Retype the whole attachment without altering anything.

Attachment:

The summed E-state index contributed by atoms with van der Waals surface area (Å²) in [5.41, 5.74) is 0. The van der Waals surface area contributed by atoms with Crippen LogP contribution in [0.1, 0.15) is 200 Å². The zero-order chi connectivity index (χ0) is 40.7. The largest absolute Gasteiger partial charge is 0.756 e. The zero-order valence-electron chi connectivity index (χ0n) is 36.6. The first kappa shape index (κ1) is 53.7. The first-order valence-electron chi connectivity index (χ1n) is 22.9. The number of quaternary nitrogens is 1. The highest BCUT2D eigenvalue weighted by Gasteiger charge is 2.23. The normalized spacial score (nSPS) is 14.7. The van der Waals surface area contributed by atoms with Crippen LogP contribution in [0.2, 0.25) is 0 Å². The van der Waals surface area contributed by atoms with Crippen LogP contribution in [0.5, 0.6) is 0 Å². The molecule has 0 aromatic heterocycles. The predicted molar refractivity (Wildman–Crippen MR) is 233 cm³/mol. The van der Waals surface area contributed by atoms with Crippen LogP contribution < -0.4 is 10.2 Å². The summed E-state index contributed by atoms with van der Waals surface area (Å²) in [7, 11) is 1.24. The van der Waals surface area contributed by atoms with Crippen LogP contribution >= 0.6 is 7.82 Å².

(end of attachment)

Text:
The summed E-state index contributed by atoms with van der Waals surface area (Å²) in [5.41, 5.74) is 0. The van der Waals surface area contributed by atoms with Crippen LogP contribution in [0.1, 0.15) is 200 Å². The zero-order chi connectivity index (χ0) is 40.7. The largest absolute Gasteiger partial charge is 0.756 e. The zero-order valence-electron chi connectivity index (χ0n) is 36.6. The first kappa shape index (κ1) is 53.7. The first-order valence-electron chi connectivity index (χ1n) is 22.9. The number of quaternary nitrogens is 1. The highest BCUT2D eigenvalue weighted by Gasteiger charge is 2.23. The normalized spacial score (nSPS) is 14.7. The van der Waals surface area contributed by atoms with Crippen LogP contribution in [0.2, 0.25) is 0 Å². The van der Waals surface area contributed by atoms with Crippen LogP contribution in [0.5, 0.6) is 0 Å². The molecule has 0 aromatic heterocycles. The predicted molar refractivity (Wildman–Crippen MR) is 233 cm³/mol. The van der Waals surface area contributed by atoms with Crippen LogP contribution < -0.4 is 10.2 Å². The summed E-state index contributed by atoms with van der Waals surface area (Å²) in [7, 11) is 1.24. The van der Waals surface area contributed by atoms with Crippen LogP contribution >= 0.6 is 7.82 Å².